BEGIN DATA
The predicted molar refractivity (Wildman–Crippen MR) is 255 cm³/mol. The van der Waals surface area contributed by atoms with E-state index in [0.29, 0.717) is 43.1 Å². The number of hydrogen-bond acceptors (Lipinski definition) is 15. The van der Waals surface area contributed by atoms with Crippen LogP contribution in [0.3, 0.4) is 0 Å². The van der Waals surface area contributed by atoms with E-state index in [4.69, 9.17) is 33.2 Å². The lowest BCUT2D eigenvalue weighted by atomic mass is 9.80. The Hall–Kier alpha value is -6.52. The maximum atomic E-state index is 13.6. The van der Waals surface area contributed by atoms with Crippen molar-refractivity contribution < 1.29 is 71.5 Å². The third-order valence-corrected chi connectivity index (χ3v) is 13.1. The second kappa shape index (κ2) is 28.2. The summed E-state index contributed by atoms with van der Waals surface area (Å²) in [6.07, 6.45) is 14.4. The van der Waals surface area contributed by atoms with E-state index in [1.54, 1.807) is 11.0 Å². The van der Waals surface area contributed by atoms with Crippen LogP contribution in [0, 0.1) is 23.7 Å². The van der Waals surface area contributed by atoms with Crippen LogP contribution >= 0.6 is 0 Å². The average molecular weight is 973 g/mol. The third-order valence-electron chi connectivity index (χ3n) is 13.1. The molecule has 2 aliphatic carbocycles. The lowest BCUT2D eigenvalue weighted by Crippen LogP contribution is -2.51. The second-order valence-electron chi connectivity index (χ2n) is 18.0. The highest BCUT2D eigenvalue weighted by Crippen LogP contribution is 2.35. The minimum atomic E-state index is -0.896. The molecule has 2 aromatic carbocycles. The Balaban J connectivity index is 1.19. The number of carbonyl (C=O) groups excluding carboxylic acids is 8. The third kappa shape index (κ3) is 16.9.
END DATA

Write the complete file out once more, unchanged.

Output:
The predicted molar refractivity (Wildman–Crippen MR) is 255 cm³/mol. The van der Waals surface area contributed by atoms with E-state index in [0.29, 0.717) is 43.1 Å². The number of hydrogen-bond acceptors (Lipinski definition) is 15. The van der Waals surface area contributed by atoms with Crippen LogP contribution in [0.3, 0.4) is 0 Å². The van der Waals surface area contributed by atoms with E-state index in [4.69, 9.17) is 33.2 Å². The lowest BCUT2D eigenvalue weighted by atomic mass is 9.80. The Hall–Kier alpha value is -6.52. The maximum atomic E-state index is 13.6. The van der Waals surface area contributed by atoms with Crippen molar-refractivity contribution < 1.29 is 71.5 Å². The third-order valence-corrected chi connectivity index (χ3v) is 13.1. The second kappa shape index (κ2) is 28.2. The summed E-state index contributed by atoms with van der Waals surface area (Å²) in [6.07, 6.45) is 14.4. The van der Waals surface area contributed by atoms with E-state index in [1.54, 1.807) is 11.0 Å². The van der Waals surface area contributed by atoms with Crippen LogP contribution in [0, 0.1) is 23.7 Å². The van der Waals surface area contributed by atoms with Crippen LogP contribution >= 0.6 is 0 Å². The average molecular weight is 973 g/mol. The third-order valence-electron chi connectivity index (χ3n) is 13.1. The molecule has 2 aliphatic carbocycles. The lowest BCUT2D eigenvalue weighted by Crippen LogP contribution is -2.51. The second-order valence-electron chi connectivity index (χ2n) is 18.0. The highest BCUT2D eigenvalue weighted by Crippen LogP contribution is 2.35. The minimum atomic E-state index is -0.896. The molecule has 2 aromatic carbocycles. The Balaban J connectivity index is 1.19. The number of carbonyl (C=O) groups excluding carboxylic acids is 8. The third kappa shape index (κ3) is 16.9.